• 50 years ago today. Sergeant Pepper 02 May 2017 | View comments

  • 2nd May 2017 | By David Jolley

    John Harris’s piece in the Guardian on Saturday reminded us that it was May 1967 when we first heard Sergeant Pepper. The sound has haunted us through all these years and the image of the record cover is amongst the most recognisable ever, and everywhere.

    I remember it as a warm summer. I was in the upstairs sitting area at Severalls Hospital in Essex near Colchester. One of the other residents in the nurses’ home had brought the record eagerly from town and we shared its marvellous difference. There had never been anything like it before. It was a step into another world of music and how it could be presented.

    I was at Severalls for a month ‘special’ placement within my course at Guy’s. I was drawn there by a lecture from Dr Russell Barton, its charismatic Medical Director. He had come to Guy’s as a guest lunchtime lecturer at the invitation of Dr David Stafford Clark who was the senior psychiatrist at Guy’s and played an important role in demystifying and destigmatising mental illness through pioneering television broadcasts.

    Russell Barton was not a privileged teaching hospital consultant like most of the other guest lecturers. He worked in a county asylum or mental hospital, Severalls. He told us of life there, of the enormous numbers, over 2,000 who lived in large and deprived wards, set apart from the community and segregated, men from women, by buildings and exercise gardens which were secured by bars. He told that he believed much of their disability could be blamed on the effects of an imposed routine of institutional life. He had called this ‘Institutional Neurosis’.

    His earlier experience included working with prisoners of war and he likened the effects of mental hospital life to that of starvation and brutal humiliation meted to prisoners detained by the enemy during armed conflict.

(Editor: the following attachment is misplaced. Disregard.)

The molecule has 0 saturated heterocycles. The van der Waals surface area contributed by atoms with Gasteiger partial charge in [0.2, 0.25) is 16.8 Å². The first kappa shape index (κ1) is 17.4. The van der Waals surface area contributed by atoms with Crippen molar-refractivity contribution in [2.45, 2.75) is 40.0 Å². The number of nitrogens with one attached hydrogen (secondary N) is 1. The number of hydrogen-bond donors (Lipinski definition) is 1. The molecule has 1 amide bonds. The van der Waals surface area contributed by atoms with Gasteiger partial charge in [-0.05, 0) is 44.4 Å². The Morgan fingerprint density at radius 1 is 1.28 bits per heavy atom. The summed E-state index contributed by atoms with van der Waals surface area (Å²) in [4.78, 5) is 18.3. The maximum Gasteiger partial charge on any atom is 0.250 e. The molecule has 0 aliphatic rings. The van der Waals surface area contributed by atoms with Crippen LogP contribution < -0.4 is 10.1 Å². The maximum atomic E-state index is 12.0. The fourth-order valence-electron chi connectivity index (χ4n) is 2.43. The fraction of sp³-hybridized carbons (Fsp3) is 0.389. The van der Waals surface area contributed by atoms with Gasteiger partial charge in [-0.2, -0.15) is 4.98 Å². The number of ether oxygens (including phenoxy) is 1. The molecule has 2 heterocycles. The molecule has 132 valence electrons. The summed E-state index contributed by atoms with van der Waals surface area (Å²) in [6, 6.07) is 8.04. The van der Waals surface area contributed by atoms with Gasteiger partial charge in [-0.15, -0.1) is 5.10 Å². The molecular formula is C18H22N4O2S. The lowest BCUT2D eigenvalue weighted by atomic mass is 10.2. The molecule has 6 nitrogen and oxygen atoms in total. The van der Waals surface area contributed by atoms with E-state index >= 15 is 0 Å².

Taking down the bars, allowing men and women to mix and to be involved in meaningful work and social activities were his armoury for therapy amongst the inmates of Severalls Mental Hospital. It was captivating stuff, inspirational.

    All this was happening just a few years after the 1959 Mental Health Act had made it legal for individuals to be treated in mental hospitals without certification. Effective antipsychotic and antidepressant medicines were being used. They and electroconvulsive therapy had demonstrated that physical treatment, alongside humane social and psychological therapies could return individuals to health from many of the disorders which had filled Severalls and county asylums throughout this and other countries.

    It was a time of optimism and concern for fellow human beings. Sergeant Pepper was an anthem to all this and the freedom of thought and compassion which characterised the years of recovery from the trauma and learning of the Second World War.

    We came to know Lucy in the sky and lovely Rita, and ‘she’s leaving home’. Some thoughts on the lives of young women. Mr Kite, fixing a hole, and musing on life at 64, when I get older!

    And during that time at Severalls I saw what Dr Russell Barton and his colleague Dr Tony Whitehead were achieving for older people with chronic mental illness and with dementia. There were no effective physical treatments for dementia, and the impact of phenothiazines and other medication on those who had lived with active schizophrenia for four decades or more was not impressive. What did help were the humane improvements in the quality of furnishings, clothing, food and activities within the hospital. And for old people not yet in hospital, there were active outreach teams to visit them at home or in care homes or general hospital. This was a glimpse of a future that we have all benefitted from.

    At the time I was not much aware of the earth-shaking political initiatives led by Barbara Robb, but strongly supported by Russell Barton and Tony Whitehead. Perhaps they thought that concentration on the clinical work was best and the politics too dangerous for a young student. I guess they were right.

    But this was an extraordinary time, fifty years ago today!

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